• Lynx And Coyote Diet And Habitat Relationships During A Low Hare Population On The Kenai Peninsula, Alaska

      Staples, Winthrop R., Iii; Dean, Frederick C. (1995)
      Food habits and habitat use of lynx and coyote were compared 1987-1991 on the Kenai Peninsula, Alaska when the snowshoe hare population was low ($<$0.5 hares/ha). During snow seasons, lynx fed primarily on hares (64% total items), whereas coyotes relied heavily on moose carcasses (42% total items). Diet overlap was 42% and hare use overlap was 16%. Habitat use overlap was 92%, but coyotes used roads more than lynx. Both carnivores selected 1947 burn and avoided 1969 burn and large expanses of mature forest. I conclude that there was exploitation competition for food between these predators, because both used the same habitats and hares, a major food, were scarce. The coyote, however, may be using resources that were previously used by red fox, which have been reduced to low levels. Lynx displayed little fear of humans and were vulnerable to shooting incidental to hunting and depredation events. <p>
    • Maternal Investment And Habitat Selection By Dall's Sheep

      Rachlow, Janet L.; Bowyer, R. Terry (1991)
      Maternal behaviors and selection of habitat during lambing by Dall's sheep (Ovis dalli) were studied in Denali National Park and Preserve, Alaska, from April through July in 1988 and 1989. Climatic conditions in early spring differed between years; plant phenology was delayed by two weeks in 1989. Births were later and less synchronous in 1989. Females appeared to respond to variation in timing of births by modifying patterns of maternal investment; ewes nursed lambs for greater total time following parturition, but reduced total time spent nursing more rapidly in 1989. Selection of habitat characteristics varied with lambing chronology; terrain features related to avoidance of predators and sites with milder climatic conditions were selected during peak lambing. Variation between years in group sizes strongly influenced habitat selection. When corrected for variation in group size, no significant differences between years in selection of habitat were identified. <p>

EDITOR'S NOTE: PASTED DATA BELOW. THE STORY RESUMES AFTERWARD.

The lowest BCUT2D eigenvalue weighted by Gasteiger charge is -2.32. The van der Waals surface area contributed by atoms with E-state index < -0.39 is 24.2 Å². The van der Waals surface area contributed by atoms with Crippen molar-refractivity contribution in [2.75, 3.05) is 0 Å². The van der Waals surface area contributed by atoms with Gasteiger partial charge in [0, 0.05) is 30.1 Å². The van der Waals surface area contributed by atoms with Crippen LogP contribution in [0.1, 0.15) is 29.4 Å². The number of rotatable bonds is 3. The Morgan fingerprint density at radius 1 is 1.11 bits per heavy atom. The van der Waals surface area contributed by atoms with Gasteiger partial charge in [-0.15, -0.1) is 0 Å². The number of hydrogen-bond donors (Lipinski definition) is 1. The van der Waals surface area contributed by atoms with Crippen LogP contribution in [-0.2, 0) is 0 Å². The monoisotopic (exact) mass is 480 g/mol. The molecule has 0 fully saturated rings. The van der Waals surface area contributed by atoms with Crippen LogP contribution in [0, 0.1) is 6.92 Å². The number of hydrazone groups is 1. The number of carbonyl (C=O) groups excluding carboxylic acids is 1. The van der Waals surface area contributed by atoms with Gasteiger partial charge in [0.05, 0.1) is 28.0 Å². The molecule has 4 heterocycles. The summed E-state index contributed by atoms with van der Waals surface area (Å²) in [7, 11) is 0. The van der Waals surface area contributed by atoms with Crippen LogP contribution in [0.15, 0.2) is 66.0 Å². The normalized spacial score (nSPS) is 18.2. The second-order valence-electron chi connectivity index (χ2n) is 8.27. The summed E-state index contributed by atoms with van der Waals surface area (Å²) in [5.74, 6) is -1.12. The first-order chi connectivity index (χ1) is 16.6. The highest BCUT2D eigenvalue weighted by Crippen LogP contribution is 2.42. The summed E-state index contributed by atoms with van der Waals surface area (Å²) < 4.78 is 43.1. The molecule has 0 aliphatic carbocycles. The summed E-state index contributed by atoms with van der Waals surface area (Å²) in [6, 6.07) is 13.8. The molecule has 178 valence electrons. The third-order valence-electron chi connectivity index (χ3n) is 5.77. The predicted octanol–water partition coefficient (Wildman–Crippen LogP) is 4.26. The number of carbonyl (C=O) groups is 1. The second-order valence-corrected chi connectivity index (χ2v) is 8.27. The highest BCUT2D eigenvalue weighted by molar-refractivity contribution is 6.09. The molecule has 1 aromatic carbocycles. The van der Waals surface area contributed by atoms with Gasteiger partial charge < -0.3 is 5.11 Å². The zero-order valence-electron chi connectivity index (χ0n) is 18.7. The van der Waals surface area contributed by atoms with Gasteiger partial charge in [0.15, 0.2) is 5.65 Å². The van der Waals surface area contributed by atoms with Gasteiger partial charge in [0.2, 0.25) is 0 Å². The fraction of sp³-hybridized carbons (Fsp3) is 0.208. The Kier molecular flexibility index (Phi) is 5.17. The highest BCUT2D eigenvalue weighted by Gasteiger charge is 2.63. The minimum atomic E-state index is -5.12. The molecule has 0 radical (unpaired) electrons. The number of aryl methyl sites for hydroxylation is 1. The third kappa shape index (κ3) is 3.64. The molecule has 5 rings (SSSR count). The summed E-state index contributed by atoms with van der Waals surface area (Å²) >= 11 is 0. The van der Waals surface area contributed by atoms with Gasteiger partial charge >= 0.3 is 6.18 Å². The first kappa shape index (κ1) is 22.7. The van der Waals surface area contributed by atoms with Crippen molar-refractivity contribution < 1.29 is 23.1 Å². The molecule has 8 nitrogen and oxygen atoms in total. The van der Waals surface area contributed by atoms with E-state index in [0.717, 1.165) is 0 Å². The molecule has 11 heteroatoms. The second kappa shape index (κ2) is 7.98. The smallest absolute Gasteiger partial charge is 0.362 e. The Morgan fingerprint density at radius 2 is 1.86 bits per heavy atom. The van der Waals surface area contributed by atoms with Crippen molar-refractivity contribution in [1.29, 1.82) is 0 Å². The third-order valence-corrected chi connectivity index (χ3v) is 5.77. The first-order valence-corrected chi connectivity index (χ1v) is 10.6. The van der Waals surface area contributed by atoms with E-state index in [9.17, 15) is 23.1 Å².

• Nutritional and ecological determinants of growth and reproduction in Caribou

      Gerhart, Karen Lynn (1995)
      I investigated the mechanisms by which differences in body weight and body composition (fat, protein) of female caribou (Rangifer tarandus granti) from the Central Arctic and Porcupine herds might determine changes in pregnancy rate and calf growth. Allometric relations between chemical components and body weight variables were highly significant, despite tremendous seasonal changes in composition. Between October 1989 and May 1990, body fat and body protein of adult females of the Central Arctic Herd declined by maxima of 45 and 29%, respectively; an additional 32% of fat was lost by July. Extensive mobilization of fat and protein indicates winter undernutrition. Marked hypertrophy of liver and kidneys in summer suggests the presence of mobilizable protein reserves. Birth weights of calves were similar between sexes, but male calves grew relatively faster during summer and were significantly heavier than females in autumn. Both fat content and growth rate of calves declined between 4 and 6 weeks post-calving, perhaps in response to insect harassment. Weight gains of wild calves were greatly reduced or absent after 100 d of age, while captive calves continued to grow until 175 d, suggesting that first-summer growth of caribou is determined in part by nutrient availability. Birth weight and growth rate of wild calves from birth to 3-4 weeks of age accounted for nearly 79% of the variability in autumn weights, again implying summer nutrient limitation. Female caribou were unable to entirely compensate for the metabolic and ecological costs of lactation: in autumn, lactating females had 42% less fat and 9% less protein than nonlactating females. Unlike females from the Central Arctic Herd, those from the Porcupine Herd did not demonstrate compensatory weight gains over summer; instead, autumn weight was highly correlated to June weight. Probability of pregnancy was positively correlated with body weight and fat content in early winter. Females that extended lactation into November were less fertile than predicted by body size or condition. I believe that these females were exhibiting lactational infertility.